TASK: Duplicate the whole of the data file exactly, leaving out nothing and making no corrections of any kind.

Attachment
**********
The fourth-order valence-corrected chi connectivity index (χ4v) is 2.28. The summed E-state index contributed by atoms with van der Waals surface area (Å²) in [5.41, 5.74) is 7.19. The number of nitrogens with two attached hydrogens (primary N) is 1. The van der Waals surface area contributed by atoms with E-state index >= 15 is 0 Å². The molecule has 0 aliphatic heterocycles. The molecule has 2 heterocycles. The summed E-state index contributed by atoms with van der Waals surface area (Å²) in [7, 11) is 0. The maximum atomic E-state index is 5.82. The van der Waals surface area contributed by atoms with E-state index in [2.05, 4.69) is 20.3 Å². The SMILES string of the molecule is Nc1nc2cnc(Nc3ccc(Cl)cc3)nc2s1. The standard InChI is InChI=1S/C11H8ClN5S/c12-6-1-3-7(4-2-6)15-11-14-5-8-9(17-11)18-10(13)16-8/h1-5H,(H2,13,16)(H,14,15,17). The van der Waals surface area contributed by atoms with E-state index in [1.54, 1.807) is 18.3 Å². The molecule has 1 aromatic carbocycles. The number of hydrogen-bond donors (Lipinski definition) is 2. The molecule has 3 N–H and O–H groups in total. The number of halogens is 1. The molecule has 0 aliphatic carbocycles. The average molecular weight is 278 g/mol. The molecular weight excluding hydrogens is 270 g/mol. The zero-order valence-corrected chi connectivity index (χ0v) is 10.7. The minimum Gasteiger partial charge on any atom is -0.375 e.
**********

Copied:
The fourth-order valence-corrected chi connectivity index (χ4v) is 2.28. The summed E-state index contributed by atoms with van der Waals surface area (Å²) in [5.41, 5.74) is 7.19. The number of nitrogens with two attached hydrogens (primary N) is 1. The van der Waals surface area contributed by atoms with E-state index >= 15 is 0 Å². The molecule has 0 aliphatic heterocycles. The molecule has 2 heterocycles. The summed E-state index contributed by atoms with van der Waals surface area (Å²) in [7, 11) is 0. The maximum atomic E-state index is 5.82. The van der Waals surface area contributed by atoms with E-state index in [2.05, 4.69) is 20.3 Å². The SMILES string of the molecule is Nc1nc2cnc(Nc3ccc(Cl)cc3)nc2s1. The standard InChI is InChI=1S/C11H8ClN5S/c12-6-1-3-7(4-2-6)15-11-14-5-8-9(17-11)18-10(13)16-8/h1-5H,(H2,13,16)(H,14,15,17). The van der Waals surface area contributed by atoms with E-state index in [1.54, 1.807) is 18.3 Å². The molecule has 1 aromatic carbocycles. The number of hydrogen-bond donors (Lipinski definition) is 2. The molecule has 3 N–H and O–H groups in total. The number of halogens is 1. The molecule has 0 aliphatic carbocycles. The average molecular weight is 278 g/mol. The molecular weight excluding hydrogens is 270 g/mol. The zero-order valence-corrected chi connectivity index (χ0v) is 10.7. The minimum Gasteiger partial charge on any atom is -0.375 e.